It’s a gut feeling – you know when you see it. You need to be able to analyze an image and instinctively know what needs to be done. VFX is teamwork; I’m like a conductor in front of a symphony with many players working to bring something together. I team with the VFX Supervisors and the CG Supervisors and really try to push for the best quality possible. It’s about taking their comments, their reactions, their input, their solutions, and making sure things stays focused and on the right path.
Tell us about an iconic shot in the film, and what went into making it.
There are so many to choose from but I guess the first that comes to mind is this: I left for Bic a day ahead of Denis to prep for the crew to come shoot the arrival of Louise – POV helicopter shots. I went up in the helicopter with the aerial DP, and we essentially designed the shot that you see in the movie while we were up there. When Denis came the next day, I stayed on the ground and he went up with the DP, shooting the same shot we’d designed – but – there was a natural mist that came rising up over the mountain. All I could think was, ‘Who else in the world can come on the day of the shoot and get THAT? I’m sure everyone will assume it’s VFX but it’s real. It was a true, iconic shot that was completely natural, and Denis is so lucky in that way.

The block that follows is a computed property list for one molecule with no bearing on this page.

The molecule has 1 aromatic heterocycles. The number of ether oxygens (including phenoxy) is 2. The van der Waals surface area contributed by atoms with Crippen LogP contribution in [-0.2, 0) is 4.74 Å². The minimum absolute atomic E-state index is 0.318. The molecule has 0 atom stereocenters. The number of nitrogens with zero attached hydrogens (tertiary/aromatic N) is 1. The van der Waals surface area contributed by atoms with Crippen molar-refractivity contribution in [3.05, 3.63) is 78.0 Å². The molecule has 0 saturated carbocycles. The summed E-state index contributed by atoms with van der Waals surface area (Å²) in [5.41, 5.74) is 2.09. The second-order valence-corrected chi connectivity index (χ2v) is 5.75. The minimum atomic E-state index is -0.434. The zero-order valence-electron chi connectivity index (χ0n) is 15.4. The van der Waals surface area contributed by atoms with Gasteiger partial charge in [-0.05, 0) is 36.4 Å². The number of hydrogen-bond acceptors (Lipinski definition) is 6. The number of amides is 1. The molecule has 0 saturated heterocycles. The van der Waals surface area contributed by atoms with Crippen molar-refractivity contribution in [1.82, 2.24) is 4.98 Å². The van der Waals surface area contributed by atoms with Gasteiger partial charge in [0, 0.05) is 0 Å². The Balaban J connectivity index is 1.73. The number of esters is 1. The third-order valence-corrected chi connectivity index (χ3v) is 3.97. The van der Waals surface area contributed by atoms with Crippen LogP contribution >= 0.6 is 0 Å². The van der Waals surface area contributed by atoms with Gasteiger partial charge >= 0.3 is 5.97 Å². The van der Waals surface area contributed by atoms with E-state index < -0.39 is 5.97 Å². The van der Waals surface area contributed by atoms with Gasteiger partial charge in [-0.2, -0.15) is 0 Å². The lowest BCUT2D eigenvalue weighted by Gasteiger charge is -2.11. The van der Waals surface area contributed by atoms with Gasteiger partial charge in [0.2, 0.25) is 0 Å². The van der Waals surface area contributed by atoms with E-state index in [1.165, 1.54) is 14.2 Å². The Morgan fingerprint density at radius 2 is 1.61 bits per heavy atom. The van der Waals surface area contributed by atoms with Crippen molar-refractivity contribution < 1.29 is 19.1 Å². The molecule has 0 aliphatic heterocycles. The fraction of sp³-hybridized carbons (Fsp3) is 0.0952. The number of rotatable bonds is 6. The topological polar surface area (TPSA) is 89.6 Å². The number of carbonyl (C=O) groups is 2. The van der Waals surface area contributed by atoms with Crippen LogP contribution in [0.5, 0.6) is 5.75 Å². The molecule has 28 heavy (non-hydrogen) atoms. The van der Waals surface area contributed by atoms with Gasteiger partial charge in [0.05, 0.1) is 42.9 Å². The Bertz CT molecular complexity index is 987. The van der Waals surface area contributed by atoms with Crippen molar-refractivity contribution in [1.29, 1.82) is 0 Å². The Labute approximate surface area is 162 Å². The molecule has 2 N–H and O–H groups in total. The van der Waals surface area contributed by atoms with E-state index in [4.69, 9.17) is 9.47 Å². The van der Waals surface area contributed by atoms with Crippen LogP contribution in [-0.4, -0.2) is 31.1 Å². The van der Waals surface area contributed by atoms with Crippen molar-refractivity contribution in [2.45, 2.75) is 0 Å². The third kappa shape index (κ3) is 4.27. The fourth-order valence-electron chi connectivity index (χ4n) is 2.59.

What made ARRIVAL a unique, special project for you?
Well, I was 14 when I saw 2001: a Space Odyssey. I had read the book two or three times and went and saw the movie two or three times, too. It’s the film that made me decide to get into feature films, and just like that film, Arrival is a brainy, sci-fi movie that makes you think. Working on a project that stays with you and affects you – especially when VFX is mostly about explosions and that sort of thing – is a real privilege for me.